Mosely Folding Bath Tub

Mosely Folding Bath Tub


Ryan spotted this very interesting folding antique tub on eBay and thought you would enjoy it. I’ve seen folding beds many times before but did not know a tub was ever designed to do it as well. The auction has ended but I think it will be back up for sale if you are interested and have lots of money to spend. You can view the original auction here. It would work quite well in a small home. Thanks Ryan for sharing this with us.

Own a fabulous piece of American history…The Mosely Folding Bath Tub manufactured by the Mosely Folding Bath Tub Company in Chicago, Ill. in the mid 1880’s.

In near perfect condition with a ten gallon copper tank, heated by a small kerosene burner. Clearly a luxury from another century. Included: Original tub stopper, original bath brush with “How to use” instructions on handle, and original advertisement. Tub and solid maple cabinet approximate dimensions Width: 29 inches, Depth: 25 inches, Height: 77 inches. Tub extends to 76 inches. Some quotes from the original advertisement “If you have no bathroom, buy a Mosely Folding Bath Tub”, “Don’t look around for another house, and “acts well and looks well”. An advertisement also notes that the tub is “portable, with self-heating arrangements to heat water at a moments notice. A great convenience and when closed an ornament to any room…”.


  1. Great Idea. you could rig a modern version with an on demand propane water heater and a plastic horse trough, it wouldn’t be as pretty, but it would work and be lighter.

    • A stand up shower? That confused me… I’ve never seen a lay down shower… was the question perhaps, could it be converted to a shower? Then I’d say not very successfully.

    • I agree about there being a market out there; some savvy entrepreneur has a customer base from the readers of this website alone….

  2. ” Murphy Tub” Good one Joyce. Had me laughing out loud too Anne! :-).
    Great idea though,wonder if I could rig up something lighter for camping.

  3. why are you people laughing? it’s a great idea. I want one!!! it’s very pretty, and practical if you live in a place where there’s no bathtub.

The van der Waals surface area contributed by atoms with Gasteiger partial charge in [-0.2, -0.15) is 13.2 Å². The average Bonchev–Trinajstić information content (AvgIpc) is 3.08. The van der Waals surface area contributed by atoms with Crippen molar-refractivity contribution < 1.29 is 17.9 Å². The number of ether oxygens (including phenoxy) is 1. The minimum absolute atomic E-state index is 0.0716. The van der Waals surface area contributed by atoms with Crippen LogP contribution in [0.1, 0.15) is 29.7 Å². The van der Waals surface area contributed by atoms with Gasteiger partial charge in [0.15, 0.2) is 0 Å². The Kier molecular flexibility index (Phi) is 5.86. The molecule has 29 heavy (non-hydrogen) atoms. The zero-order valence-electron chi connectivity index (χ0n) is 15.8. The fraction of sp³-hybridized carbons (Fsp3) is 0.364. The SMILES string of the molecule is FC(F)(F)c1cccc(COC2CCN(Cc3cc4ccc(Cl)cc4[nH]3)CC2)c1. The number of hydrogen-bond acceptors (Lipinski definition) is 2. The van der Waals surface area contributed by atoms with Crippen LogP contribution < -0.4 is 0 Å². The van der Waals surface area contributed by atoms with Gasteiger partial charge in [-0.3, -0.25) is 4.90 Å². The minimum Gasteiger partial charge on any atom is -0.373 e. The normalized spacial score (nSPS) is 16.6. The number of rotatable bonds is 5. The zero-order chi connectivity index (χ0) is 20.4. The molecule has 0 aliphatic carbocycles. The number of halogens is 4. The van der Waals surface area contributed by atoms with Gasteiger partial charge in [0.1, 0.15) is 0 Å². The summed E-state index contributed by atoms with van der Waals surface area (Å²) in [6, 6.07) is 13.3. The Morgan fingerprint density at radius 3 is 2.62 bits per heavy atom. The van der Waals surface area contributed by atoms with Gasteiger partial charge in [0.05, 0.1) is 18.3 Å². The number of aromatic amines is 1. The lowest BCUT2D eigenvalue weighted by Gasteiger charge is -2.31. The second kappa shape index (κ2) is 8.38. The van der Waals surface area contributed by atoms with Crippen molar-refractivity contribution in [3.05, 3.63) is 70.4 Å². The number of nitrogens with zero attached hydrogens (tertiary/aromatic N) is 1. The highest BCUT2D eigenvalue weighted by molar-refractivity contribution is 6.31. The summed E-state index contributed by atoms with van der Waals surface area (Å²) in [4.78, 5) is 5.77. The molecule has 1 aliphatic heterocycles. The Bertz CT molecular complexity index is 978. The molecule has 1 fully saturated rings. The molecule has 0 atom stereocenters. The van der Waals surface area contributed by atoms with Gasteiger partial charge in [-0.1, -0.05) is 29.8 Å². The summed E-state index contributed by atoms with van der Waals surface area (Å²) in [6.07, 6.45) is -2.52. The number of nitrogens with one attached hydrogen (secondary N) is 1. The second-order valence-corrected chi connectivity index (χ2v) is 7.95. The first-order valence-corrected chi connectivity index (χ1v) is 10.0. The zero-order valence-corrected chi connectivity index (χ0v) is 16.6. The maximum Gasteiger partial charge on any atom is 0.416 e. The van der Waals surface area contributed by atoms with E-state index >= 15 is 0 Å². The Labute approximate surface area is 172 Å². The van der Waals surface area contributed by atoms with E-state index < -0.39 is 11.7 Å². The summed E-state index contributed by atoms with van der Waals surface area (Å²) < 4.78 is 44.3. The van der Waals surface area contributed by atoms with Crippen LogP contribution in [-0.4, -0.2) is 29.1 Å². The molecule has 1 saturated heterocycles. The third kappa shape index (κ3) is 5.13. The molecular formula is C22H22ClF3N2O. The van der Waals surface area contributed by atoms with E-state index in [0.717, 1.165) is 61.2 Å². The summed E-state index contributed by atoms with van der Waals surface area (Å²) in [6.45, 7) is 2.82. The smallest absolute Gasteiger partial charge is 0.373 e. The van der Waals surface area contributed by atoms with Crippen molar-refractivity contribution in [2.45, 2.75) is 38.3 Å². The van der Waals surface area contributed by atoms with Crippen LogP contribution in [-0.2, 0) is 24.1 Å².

4. Combine a wooden entertainment cabinet or a wardrobe and a lightweight, small rv bathtub…the plumbing could be attached directly, or a plastic holding tank, filled by hand with warm water could be installed. The drain could be plumbed to funnel through a floor drain (with a cover for when the tub is folded up) or to attach to a hose to run the water to filter, before using on garden…

  5. This is the first time that i met this kind of tub, very specific.

    I bought a bath tub before, very funny, it can be portable, foldable, different from traditional tub, especially heat insulation. Whether camping or traveling, I always took it. Make our family feel convenient and comfortable.

  6. Hi, We are a company promoting Social Entrepreneurship for women in India. We have an excellent collection copper vials for bathing purposes. They can be custom made for specific uses or commercially available in quantum. Some are antique pieces and can be used for designer bathing rooms. For more details contact me at

  7. Watching one of these on American Pickers. But it is in good condition. It’s worth $2500 without the tank. Looks like something from an old Sears catalog. Pretty cool!

  8. I make these only in a modern version. The antique tubs are made out of tin and pieced together. The one shown is definitly in great shape, if the tin is original and doesn’t leak. The wood shell is the heaviest thing on them. I don’t recall seeing a copper holding tank on the one I saw, nor a way to heat it. These were hauled on some wagon trains and owned by people considered rich in 1809-1900.

  9. I have one of these…not encased in wood, but galvanized with an oak ring around top. Stand is white metal but the water tank is missing. I would like to sell this, however don’t know where to start. Can someone help me with a value. I have a picture of a similar one on If anyone can help, I would sure appreciate it. Thanks!

  10. They had these on some of the older steam locomotives at one time. Usually it would be in the owners executive car. Quite the luxury for the times.

  11. there used to be folding canvas tubs that earlie pioneers could fold up and tuck inside a wagon. it’s frame was an X shape and canvas nailed or stapled along the sides. you had to dip the water out till it could be tipped up to pour out on the ground. my grandpappy used one when he was headed to MO. as a young man. You may have had to heat your water but it beat a cold river by a mile.

  12. This is cute but not practical to own, that’s why they never continued them very long. It’s a collector piece if you have the room and the audience to enjoy the looks of this, but as of value and practicality I would say it’s too dated .

  13. My aunt and uncle owned one of these that they were still using in their home in a rural area of Oklahoma where they only had electricity and a party line telephone. I remember bathing in it when I was 12 around 1970. It is a great piece! They had an outhouse, but the bathing took place in a room in the house. Originally you had to drain the tub into another container to drain the water, but my uncle had a drain set up where it went through the floor to a trough that ran along the side of the house with a piece of screen that caught anything other than the bath water, and would end up in the garden. My aunt kept it dusted and polished like the rest of the furniture, and thing looked like they had just bought it. I know they purchased it from a “wealthy farmers” son after he died in the 1940’s and had used it ever since. You could lower and lift the tub with one finger. The kerosene heater had the water heated within 20 mins. Great piece of equipment!!